Weekend reads: A call for retraction of therapy-breast cancer study; credit (and pay) for peer reviewers
Another busy week at Retraction Watch, with Ivan speaking in Coventry, UK. Here’s what was happening elsewhere on the web:
- Should peer reviewers be paid? That’s the question Peer Review Watch is asking. And PeerJ partners with Publons to give reviewers credit.
- “[A]n article [in Cancer] claiming that psychotherapy delays recurrence and extends survival time for breast cancer patients” should be retracted, argues a researcher unrelated to the study.
- The Mole is back. This time, he doesn’t like the idea of “impartial groups that have the mandate to test important findings to determine if they can be replicated.”
- The NIH wants to ensure that preclinical research it funds considers females and males, according to Francis Collins and Janine Clayton.
- “We also propose that evidence rating schemes are formally modified so research with conflict of interest bias is explicitly downgraded in value.”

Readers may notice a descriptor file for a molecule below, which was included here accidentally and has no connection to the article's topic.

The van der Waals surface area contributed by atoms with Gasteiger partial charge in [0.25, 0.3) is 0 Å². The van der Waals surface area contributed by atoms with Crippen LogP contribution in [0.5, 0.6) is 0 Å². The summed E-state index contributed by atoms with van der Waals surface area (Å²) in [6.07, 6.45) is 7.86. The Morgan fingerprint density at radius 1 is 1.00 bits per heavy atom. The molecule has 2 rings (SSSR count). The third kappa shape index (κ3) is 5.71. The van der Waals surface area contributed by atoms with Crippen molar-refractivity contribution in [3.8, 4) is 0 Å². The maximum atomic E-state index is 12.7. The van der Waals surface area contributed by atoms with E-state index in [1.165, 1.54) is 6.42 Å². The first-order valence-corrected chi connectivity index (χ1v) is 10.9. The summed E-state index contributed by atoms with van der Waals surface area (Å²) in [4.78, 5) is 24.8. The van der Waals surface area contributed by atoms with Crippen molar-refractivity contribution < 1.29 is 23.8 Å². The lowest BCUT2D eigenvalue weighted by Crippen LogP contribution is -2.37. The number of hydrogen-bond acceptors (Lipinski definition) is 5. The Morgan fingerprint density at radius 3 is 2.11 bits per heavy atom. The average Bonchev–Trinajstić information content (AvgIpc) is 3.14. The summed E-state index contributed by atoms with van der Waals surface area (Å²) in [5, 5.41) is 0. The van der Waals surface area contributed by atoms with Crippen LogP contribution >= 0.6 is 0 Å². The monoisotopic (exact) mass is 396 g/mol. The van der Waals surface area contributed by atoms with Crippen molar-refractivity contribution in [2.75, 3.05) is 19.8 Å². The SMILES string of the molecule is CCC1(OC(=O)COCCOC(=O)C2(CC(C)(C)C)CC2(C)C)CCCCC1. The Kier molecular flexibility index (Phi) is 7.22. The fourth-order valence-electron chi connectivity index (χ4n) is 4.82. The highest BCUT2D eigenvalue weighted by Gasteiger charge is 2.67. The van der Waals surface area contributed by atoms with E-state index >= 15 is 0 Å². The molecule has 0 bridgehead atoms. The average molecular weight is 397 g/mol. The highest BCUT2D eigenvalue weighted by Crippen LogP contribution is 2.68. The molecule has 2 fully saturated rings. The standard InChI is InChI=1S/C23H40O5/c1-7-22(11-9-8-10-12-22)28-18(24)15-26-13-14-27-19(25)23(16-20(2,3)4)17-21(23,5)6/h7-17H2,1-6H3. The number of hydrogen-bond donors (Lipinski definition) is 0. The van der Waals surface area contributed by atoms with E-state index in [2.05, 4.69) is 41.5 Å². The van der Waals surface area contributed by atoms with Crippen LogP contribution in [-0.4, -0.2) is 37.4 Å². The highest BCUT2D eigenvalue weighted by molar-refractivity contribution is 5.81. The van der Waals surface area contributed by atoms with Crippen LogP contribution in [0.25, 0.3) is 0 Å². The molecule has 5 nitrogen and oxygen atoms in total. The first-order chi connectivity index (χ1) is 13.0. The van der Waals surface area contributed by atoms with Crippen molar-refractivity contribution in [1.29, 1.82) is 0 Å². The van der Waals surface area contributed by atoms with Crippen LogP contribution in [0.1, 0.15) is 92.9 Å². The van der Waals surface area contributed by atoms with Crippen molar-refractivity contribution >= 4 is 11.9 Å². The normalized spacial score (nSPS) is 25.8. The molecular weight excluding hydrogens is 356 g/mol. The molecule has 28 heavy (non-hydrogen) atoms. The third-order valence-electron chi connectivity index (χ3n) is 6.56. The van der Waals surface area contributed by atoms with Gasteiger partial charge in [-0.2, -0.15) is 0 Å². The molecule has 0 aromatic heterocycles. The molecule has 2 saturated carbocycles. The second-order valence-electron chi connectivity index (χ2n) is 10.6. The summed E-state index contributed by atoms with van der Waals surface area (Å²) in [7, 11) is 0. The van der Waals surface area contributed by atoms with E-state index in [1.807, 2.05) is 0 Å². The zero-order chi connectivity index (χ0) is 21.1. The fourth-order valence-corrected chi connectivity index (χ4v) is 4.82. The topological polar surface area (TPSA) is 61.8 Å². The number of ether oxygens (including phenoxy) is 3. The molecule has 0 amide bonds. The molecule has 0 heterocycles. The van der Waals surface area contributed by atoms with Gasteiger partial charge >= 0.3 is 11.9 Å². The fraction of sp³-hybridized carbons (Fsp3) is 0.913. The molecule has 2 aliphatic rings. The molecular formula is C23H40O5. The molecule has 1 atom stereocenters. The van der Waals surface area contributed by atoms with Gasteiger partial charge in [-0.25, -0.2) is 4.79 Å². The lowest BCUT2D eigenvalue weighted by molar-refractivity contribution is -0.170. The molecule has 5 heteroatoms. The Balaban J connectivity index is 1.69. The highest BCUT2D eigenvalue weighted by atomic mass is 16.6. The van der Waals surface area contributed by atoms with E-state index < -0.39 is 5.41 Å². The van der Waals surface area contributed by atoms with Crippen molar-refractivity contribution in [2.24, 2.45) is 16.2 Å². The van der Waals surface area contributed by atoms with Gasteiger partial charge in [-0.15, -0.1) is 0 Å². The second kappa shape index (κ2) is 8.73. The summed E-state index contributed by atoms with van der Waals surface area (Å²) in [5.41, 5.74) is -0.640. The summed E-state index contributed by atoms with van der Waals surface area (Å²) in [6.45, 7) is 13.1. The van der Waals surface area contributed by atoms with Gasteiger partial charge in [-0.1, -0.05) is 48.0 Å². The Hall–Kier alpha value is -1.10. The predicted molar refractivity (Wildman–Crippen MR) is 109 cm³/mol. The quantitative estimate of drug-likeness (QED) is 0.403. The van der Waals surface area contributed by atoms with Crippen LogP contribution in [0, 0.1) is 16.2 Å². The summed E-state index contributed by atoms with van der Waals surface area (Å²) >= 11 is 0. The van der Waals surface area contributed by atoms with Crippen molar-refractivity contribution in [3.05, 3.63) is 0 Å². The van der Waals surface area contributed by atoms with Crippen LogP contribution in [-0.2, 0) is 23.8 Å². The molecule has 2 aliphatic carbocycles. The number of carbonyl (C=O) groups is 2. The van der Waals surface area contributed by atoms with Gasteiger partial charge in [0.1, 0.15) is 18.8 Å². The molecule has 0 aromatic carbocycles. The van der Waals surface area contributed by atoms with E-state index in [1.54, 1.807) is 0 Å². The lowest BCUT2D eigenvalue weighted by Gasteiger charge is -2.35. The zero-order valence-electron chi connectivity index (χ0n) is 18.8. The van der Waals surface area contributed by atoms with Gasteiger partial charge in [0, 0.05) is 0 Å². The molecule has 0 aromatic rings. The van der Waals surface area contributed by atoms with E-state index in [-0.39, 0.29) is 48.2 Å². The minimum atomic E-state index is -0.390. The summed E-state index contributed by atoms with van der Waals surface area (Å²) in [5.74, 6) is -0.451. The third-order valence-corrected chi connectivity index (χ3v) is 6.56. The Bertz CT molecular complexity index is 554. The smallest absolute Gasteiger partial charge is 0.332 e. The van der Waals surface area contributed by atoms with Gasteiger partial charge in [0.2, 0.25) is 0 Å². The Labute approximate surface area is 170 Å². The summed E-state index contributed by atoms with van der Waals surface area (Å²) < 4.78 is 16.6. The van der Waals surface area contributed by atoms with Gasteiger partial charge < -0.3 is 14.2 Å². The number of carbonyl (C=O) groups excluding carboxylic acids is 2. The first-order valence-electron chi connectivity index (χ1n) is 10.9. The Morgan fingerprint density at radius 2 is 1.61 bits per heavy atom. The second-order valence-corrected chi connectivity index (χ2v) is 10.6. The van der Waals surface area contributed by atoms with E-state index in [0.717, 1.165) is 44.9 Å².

- There are a lot of inadequate and deceptive publishing practices out there, says Kent Anderson. So what can be done?
- Don’t judge a study by its cover — aka its abstract, says Hilda Bastian.
- “[E]ven honest researchers can sometimes find it difficult to adhere to authorship guidelines.”
- In Korea, “meta-analyses should be interpreted cautiously, taking into account the possibility of duplicated studies.”
- The latest paper showing that resveratrol doesn’t do much good has science writer Virginia Hughes wondering if she should stop writing about health studies.
- “Pro tip: Don’t believe any claims about results not shown in a paper.”
- “It takes skepticism and skill to be a thoughtful health reporter,” according to a piece that quotes a presentation Ivan gave in Denver a the Association of Health Care Journalists’ annual conference.
- May’s Committee on Publication Ethics (COPE) Digest features news of a new module on corrections, retractions, and expressions of concern.
- The divorce rate in Maine correlates with the U.S. per capita consumption of margarine. Those and other spurious correlations should remind everyone that correlation is not causation.
- Andrew Gelman writes a post about plagiarism and publishing that is like combining “brussels sprouts and liver instead of peanut butter and chocolate.”
- What responsibilities do public information officers (PIOs) have when pitching health studies?
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